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Fisheries, leaching of nutrients and hazardous substances affect the structure and productivity of marine ecosystems. At the same time, there is considerable interest in wind farms and other space demanding activities contribution to changes of the physical habitats. With increased ship traffic, alien species gain a foothold in our marine areas. The future climate will give us warmer water, more oxygen depletion, increased water levels and lower salinity. All in all, the ecosystems in Danish waters face a number of challenges which the research and consultancy in our section address.

Research in the marine cycle of substances

An important focal point in the section’s research is the biogeochemical processes of the marine cycle of substances. The work involves laboratory and fieldwork studies as well as analyses of large data sets from the Danish national monitoring programme. Our focus is targeted on the nutrient metabolism, the oxygen balance and the importance of dissolved organic matter on the light conditions. Based on our results, we, in cooperation with other colleagues, are able to model the environmental effects of for instance eutrophication.

Marine diversity and habitats

We also work on identifying and quantifying the importance of different factors on marine biodiversity and habitat quality. We identify species and examine their adaptive capacity. The key issues are interactions and feedback mechanisms between habitats and press factors such as eutrophication, hazardous substances, fisheries and the effects of climate change. A large part of this work takes its starting point in the analyses of data from the monitoring programme. Other focal points are the dispersal of native and alien species and their distribution patterns interacting with anthropogenic environment changes.

Ecotoxicology and environmental chemistry

Hazardous substances and their importance to the aquatic ecosystems are another focal research area. We examine occurrence and fate of both metals, organometal and organic substances as well as their influence on the aquatic ecosystem. The importance of marine litter and microplastics are also part of this research area. We develop new methods for sampling and chemical analyses as well as methods for estimating effects and risks on organisms. By developing biomarkers, we are also able to estimate hormone disturbances and other relevant biological effects of hazardous substances.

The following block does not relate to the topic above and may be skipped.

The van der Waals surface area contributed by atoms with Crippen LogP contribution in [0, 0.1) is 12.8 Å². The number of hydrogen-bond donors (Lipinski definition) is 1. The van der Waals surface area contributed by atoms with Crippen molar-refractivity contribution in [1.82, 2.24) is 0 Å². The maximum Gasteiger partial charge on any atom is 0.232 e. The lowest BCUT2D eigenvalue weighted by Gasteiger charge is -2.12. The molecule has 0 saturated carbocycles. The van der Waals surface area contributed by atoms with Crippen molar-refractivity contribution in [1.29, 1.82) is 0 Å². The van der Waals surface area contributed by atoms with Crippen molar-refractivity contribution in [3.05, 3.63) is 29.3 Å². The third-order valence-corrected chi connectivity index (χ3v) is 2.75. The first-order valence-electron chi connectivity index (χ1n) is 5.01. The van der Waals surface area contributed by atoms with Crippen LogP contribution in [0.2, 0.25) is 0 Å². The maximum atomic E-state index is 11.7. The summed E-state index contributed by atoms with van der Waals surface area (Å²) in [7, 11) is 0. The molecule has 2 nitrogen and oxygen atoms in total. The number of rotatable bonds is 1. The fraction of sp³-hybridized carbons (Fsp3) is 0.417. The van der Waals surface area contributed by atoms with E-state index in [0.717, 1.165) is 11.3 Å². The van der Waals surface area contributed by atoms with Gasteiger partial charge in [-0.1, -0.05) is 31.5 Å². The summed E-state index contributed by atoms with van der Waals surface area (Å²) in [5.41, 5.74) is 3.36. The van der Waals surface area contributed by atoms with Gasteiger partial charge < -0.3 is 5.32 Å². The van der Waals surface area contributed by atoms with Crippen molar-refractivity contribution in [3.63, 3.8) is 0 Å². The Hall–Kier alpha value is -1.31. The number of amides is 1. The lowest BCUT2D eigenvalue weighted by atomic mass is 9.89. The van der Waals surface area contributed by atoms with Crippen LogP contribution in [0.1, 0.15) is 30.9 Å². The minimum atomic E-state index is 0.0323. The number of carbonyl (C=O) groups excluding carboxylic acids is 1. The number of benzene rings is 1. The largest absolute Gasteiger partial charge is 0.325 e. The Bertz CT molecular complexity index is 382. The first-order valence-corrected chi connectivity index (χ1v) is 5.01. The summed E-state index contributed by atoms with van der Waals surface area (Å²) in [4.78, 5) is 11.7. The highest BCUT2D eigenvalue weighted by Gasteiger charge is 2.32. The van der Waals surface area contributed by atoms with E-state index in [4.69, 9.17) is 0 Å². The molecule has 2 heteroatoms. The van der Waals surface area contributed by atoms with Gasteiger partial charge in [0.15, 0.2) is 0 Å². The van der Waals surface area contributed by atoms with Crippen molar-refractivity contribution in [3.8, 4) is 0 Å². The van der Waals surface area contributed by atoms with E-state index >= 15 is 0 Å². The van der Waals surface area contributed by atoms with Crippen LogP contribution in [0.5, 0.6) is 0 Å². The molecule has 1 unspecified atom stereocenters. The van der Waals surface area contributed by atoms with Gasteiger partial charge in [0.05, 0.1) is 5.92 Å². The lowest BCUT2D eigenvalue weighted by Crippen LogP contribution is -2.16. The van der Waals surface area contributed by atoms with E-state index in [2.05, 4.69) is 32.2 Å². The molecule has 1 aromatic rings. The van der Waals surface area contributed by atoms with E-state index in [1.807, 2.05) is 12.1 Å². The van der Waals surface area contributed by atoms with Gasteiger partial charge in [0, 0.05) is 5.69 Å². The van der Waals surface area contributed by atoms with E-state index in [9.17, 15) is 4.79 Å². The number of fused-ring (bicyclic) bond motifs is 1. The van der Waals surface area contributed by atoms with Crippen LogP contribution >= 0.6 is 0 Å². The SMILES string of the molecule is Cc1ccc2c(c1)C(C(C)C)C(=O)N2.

Monitoring and management

Our section is responsible for the national monitoring of soft-bottom fauna as well as macroalgae and fauna on stone reefs. This task requires profound knowledge of species, their environment and interactions. Other core activities are monitoring of hazardous substances in organisms and sediment and assessment of the effect of hazardous substances on fish.

Our section assists the governmental authorities with development of nature and environmental indicators and consultancy which support the management of our marine areas, e.g. in connection with the Habitats Directive, the Water Framework Directive and the Marine Strategy Framework Directive.


Our section is responsible for courses in environmental management and our staff supervise bachelor, master and PhD students.



Marine Diversity and Experimental Ecology
Aarhus University
Department of Bioscience
Frederiksborgvej 399
DK-4000 Roskilde